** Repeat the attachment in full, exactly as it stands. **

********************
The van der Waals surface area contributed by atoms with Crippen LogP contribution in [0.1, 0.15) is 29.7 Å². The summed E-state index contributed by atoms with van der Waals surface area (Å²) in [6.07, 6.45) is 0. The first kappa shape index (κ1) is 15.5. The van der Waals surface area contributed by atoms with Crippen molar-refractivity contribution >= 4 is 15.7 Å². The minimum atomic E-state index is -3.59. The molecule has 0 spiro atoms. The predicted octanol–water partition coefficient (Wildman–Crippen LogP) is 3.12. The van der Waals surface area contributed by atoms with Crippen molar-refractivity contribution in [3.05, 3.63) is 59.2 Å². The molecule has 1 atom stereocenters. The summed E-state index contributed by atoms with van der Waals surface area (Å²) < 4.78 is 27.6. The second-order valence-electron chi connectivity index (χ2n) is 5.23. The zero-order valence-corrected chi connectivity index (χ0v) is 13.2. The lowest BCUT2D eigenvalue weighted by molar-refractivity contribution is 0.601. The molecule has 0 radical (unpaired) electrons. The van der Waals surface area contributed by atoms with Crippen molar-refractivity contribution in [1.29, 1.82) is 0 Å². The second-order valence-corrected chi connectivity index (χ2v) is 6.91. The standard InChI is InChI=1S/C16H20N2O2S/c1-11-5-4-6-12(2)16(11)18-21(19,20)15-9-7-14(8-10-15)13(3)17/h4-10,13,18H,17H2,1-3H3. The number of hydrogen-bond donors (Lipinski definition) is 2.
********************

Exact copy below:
The van der Waals surface area contributed by atoms with Crippen LogP contribution in [0.1, 0.15) is 29.7 Å². The summed E-state index contributed by atoms with van der Waals surface area (Å²) in [6.07, 6.45) is 0. The first kappa shape index (κ1) is 15.5. The van der Waals surface area contributed by atoms with Crippen molar-refractivity contribution >= 4 is 15.7 Å². The minimum atomic E-state index is -3.59. The molecule has 0 spiro atoms. The predicted octanol–water partition coefficient (Wildman–Crippen LogP) is 3.12. The van der Waals surface area contributed by atoms with Crippen molar-refractivity contribution in [3.05, 3.63) is 59.2 Å². The molecule has 1 atom stereocenters. The summed E-state index contributed by atoms with van der Waals surface area (Å²) < 4.78 is 27.6. The second-order valence-electron chi connectivity index (χ2n) is 5.23. The zero-order valence-corrected chi connectivity index (χ0v) is 13.2. The lowest BCUT2D eigenvalue weighted by molar-refractivity contribution is 0.601. The molecule has 0 radical (unpaired) electrons. The van der Waals surface area contributed by atoms with Crippen molar-refractivity contribution in [1.29, 1.82) is 0 Å². The second-order valence-corrected chi connectivity index (χ2v) is 6.91. The standard InChI is InChI=1S/C16H20N2O2S/c1-11-5-4-6-12(2)16(11)18-21(19,20)15-9-7-14(8-10-15)13(3)17/h4-10,13,18H,17H2,1-3H3. The number of hydrogen-bond donors (Lipinski definition) is 2.